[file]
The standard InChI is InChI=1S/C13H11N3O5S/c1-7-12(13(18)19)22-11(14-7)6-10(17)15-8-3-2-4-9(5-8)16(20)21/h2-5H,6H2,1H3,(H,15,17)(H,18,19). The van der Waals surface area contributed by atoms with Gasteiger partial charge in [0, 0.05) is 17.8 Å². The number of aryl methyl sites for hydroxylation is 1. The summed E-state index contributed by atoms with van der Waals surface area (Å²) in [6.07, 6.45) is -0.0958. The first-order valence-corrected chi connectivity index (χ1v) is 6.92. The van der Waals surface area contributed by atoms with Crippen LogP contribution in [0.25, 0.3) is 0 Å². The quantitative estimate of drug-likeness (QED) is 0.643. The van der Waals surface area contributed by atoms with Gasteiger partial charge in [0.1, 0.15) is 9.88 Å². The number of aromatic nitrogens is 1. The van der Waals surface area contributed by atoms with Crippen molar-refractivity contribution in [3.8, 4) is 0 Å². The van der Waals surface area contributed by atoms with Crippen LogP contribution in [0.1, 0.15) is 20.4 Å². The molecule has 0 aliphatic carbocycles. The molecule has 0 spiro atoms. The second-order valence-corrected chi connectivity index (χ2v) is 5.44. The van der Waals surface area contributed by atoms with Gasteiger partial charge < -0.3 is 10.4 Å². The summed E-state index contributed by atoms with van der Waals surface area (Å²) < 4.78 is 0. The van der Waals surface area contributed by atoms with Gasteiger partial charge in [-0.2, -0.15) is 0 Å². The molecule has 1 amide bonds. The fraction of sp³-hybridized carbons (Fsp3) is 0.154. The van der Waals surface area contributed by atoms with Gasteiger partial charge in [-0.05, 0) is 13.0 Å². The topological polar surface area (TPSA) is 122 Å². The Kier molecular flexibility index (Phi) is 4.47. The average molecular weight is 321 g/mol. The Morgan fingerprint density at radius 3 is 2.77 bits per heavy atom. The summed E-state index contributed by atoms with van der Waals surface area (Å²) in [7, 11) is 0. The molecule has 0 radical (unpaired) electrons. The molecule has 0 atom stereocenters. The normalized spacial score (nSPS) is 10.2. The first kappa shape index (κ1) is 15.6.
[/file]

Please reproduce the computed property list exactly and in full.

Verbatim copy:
The standard InChI is InChI=1S/C13H11N3O5S/c1-7-12(13(18)19)22-11(14-7)6-10(17)15-8-3-2-4-9(5-8)16(20)21/h2-5H,6H2,1H3,(H,15,17)(H,18,19). The van der Waals surface area contributed by atoms with Gasteiger partial charge in [0, 0.05) is 17.8 Å². The number of aryl methyl sites for hydroxylation is 1. The summed E-state index contributed by atoms with van der Waals surface area (Å²) in [6.07, 6.45) is -0.0958. The first-order valence-corrected chi connectivity index (χ1v) is 6.92. The van der Waals surface area contributed by atoms with Crippen LogP contribution in [0.25, 0.3) is 0 Å². The quantitative estimate of drug-likeness (QED) is 0.643. The van der Waals surface area contributed by atoms with Gasteiger partial charge in [0.1, 0.15) is 9.88 Å². The number of aromatic nitrogens is 1. The van der Waals surface area contributed by atoms with Crippen molar-refractivity contribution in [3.8, 4) is 0 Å². The van der Waals surface area contributed by atoms with Crippen LogP contribution in [0.1, 0.15) is 20.4 Å². The molecule has 0 aliphatic carbocycles. The molecule has 0 spiro atoms. The second-order valence-corrected chi connectivity index (χ2v) is 5.44. The van der Waals surface area contributed by atoms with Gasteiger partial charge < -0.3 is 10.4 Å². The summed E-state index contributed by atoms with van der Waals surface area (Å²) < 4.78 is 0. The van der Waals surface area contributed by atoms with Gasteiger partial charge in [-0.2, -0.15) is 0 Å². The molecule has 1 amide bonds. The fraction of sp³-hybridized carbons (Fsp3) is 0.154. The van der Waals surface area contributed by atoms with Gasteiger partial charge in [-0.05, 0) is 13.0 Å². The topological polar surface area (TPSA) is 122 Å². The Kier molecular flexibility index (Phi) is 4.47. The average molecular weight is 321 g/mol. The Morgan fingerprint density at radius 3 is 2.77 bits per heavy atom. The summed E-state index contributed by atoms with van der Waals surface area (Å²) in [7, 11) is 0. The molecule has 0 radical (unpaired) electrons. The molecule has 0 atom stereocenters. The normalized spacial score (nSPS) is 10.2. The first kappa shape index (κ1) is 15.6.